In 2005 planning permission w
A frigate is a type of warship, having various sizes and roles over the last few centuries. In the 17th century, a frigate was any warship built for speed and maneuverability, the description used being "frigate-built"; these could be warships carrying their principal batteries of carriage-mounted guns on a single deck or on two decks. The term was used for ships too small to stand in the line of battle, although early line-of-battle ships were referred to as frigates when they were built for speed. In the 18th century, frigates were as long as a ship of the line and were square-rigged on all three masts, but were faster and with lighter armament, used for patrolling and escort. In the definition adopted by the British Admiralty, they were rated ships of at least 28 guns, carrying their principal armaments upon a single continuous deck – the upper deck – while ships of the line possessed two or more continuous decks bearing batteries of guns. In the late 19th century, the armoured frigate was a type of ironclad warship that for a time was the most powerful type of vessel afloat.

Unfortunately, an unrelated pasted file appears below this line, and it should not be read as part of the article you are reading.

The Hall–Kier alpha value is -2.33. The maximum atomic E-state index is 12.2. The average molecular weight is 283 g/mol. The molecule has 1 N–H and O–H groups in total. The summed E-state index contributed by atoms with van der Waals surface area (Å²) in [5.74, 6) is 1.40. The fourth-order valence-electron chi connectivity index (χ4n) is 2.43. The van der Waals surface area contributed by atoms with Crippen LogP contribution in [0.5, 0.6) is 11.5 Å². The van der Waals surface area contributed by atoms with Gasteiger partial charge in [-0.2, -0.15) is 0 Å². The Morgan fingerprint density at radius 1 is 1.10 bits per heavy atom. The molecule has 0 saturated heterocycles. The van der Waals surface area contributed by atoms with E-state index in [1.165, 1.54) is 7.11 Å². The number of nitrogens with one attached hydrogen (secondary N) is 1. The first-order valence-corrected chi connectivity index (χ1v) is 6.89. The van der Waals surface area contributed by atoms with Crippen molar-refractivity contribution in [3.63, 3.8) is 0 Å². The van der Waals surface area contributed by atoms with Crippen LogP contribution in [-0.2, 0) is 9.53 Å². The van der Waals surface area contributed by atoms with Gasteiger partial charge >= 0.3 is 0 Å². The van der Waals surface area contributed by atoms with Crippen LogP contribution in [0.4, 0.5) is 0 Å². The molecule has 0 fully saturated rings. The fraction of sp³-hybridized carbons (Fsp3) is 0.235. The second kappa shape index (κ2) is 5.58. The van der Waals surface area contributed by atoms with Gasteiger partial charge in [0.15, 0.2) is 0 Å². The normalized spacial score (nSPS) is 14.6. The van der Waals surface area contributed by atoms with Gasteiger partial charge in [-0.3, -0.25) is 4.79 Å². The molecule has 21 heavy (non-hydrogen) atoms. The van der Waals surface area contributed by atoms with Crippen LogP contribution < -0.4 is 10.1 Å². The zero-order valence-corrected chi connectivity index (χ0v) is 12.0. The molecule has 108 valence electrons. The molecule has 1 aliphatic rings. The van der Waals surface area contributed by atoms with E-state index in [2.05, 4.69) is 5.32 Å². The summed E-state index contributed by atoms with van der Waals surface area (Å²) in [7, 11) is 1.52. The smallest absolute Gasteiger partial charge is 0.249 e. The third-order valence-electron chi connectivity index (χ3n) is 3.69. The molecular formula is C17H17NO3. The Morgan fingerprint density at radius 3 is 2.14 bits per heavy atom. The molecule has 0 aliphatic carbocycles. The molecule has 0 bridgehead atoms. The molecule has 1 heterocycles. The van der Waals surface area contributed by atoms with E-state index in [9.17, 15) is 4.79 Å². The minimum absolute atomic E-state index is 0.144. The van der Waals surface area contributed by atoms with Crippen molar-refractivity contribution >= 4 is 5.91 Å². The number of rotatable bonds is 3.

The term "frigate" was used because such ships still mounted their principal armaments on a single continuous upper deck. In modern navies, frigates are used to protect other warships and merchant-marine ships as anti-submarine warfare combatants for amphibious expeditionary forces, underway replenishment groups, merchant convoys. Ship classes dubbed "frigates" have more resembled corvettes, destroyers and battleships; some European navies such as the French, German or Spanish ones use the term "frigate" for both their destroyers and frigates. The rank "frigate captain" derives from the name of this type of ship; the term "frigate" originated in the Mediterranean in the late 15th century, referring to a lighter galley-type warship with oars, sails and a light armament, built for speed and maneuverability. The etymology of the word remains uncertain, although it may have originated as a corruption of aphractus, a Latin word for an open vessel with no lower deck. Aphractus, in turn, derived from the Ancient Greek phrase ἄφρακτος ναῦς - "undefended ship".